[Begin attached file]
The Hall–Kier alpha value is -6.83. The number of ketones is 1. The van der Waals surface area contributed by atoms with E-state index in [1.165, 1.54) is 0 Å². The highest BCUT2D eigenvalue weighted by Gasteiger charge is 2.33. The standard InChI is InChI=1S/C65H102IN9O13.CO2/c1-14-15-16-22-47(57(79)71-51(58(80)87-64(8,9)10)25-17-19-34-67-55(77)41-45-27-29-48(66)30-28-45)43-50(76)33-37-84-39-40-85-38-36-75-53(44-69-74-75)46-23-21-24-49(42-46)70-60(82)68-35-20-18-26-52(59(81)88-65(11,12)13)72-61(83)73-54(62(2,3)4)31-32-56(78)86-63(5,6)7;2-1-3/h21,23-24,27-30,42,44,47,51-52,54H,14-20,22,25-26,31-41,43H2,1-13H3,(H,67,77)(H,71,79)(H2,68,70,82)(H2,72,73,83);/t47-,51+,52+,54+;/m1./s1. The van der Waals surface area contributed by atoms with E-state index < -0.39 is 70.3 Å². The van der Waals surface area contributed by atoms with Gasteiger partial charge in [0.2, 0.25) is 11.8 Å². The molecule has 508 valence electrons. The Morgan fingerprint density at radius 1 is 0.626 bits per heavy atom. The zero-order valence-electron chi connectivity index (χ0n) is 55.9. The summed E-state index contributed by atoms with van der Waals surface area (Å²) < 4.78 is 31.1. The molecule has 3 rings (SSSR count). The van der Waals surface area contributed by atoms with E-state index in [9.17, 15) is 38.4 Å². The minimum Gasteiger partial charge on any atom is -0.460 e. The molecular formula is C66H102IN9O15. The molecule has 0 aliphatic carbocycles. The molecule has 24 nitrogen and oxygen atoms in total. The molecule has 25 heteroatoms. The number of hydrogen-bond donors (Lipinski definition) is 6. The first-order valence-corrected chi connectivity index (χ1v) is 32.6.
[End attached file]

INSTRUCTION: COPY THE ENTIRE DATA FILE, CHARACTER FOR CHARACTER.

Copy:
The Hall–Kier alpha value is -6.83. The number of ketones is 1. The van der Waals surface area contributed by atoms with E-state index in [1.165, 1.54) is 0 Å². The highest BCUT2D eigenvalue weighted by Gasteiger charge is 2.33. The standard InChI is InChI=1S/C65H102IN9O13.CO2/c1-14-15-16-22-47(57(79)71-51(58(80)87-64(8,9)10)25-17-19-34-67-55(77)41-45-27-29-48(66)30-28-45)43-50(76)33-37-84-39-40-85-38-36-75-53(44-69-74-75)46-23-21-24-49(42-46)70-60(82)68-35-20-18-26-52(59(81)88-65(11,12)13)72-61(83)73-54(62(2,3)4)31-32-56(78)86-63(5,6)7;2-1-3/h21,23-24,27-30,42,44,47,51-52,54H,14-20,22,25-26,31-41,43H2,1-13H3,(H,67,77)(H,71,79)(H2,68,70,82)(H2,72,73,83);/t47-,51+,52+,54+;/m1./s1. The van der Waals surface area contributed by atoms with E-state index < -0.39 is 70.3 Å². The van der Waals surface area contributed by atoms with Gasteiger partial charge in [0.2, 0.25) is 11.8 Å². The molecule has 508 valence electrons. The Morgan fingerprint density at radius 1 is 0.626 bits per heavy atom. The zero-order valence-electron chi connectivity index (χ0n) is 55.9. The summed E-state index contributed by atoms with van der Waals surface area (Å²) < 4.78 is 31.1. The molecule has 3 rings (SSSR count). The van der Waals surface area contributed by atoms with E-state index in [9.17, 15) is 38.4 Å². The minimum Gasteiger partial charge on any atom is -0.460 e. The molecular formula is C66H102IN9O15. The molecule has 0 aliphatic carbocycles. The molecule has 24 nitrogen and oxygen atoms in total. The molecule has 25 heteroatoms. The number of hydrogen-bond donors (Lipinski definition) is 6. The first-order valence-corrected chi connectivity index (χ1v) is 32.6.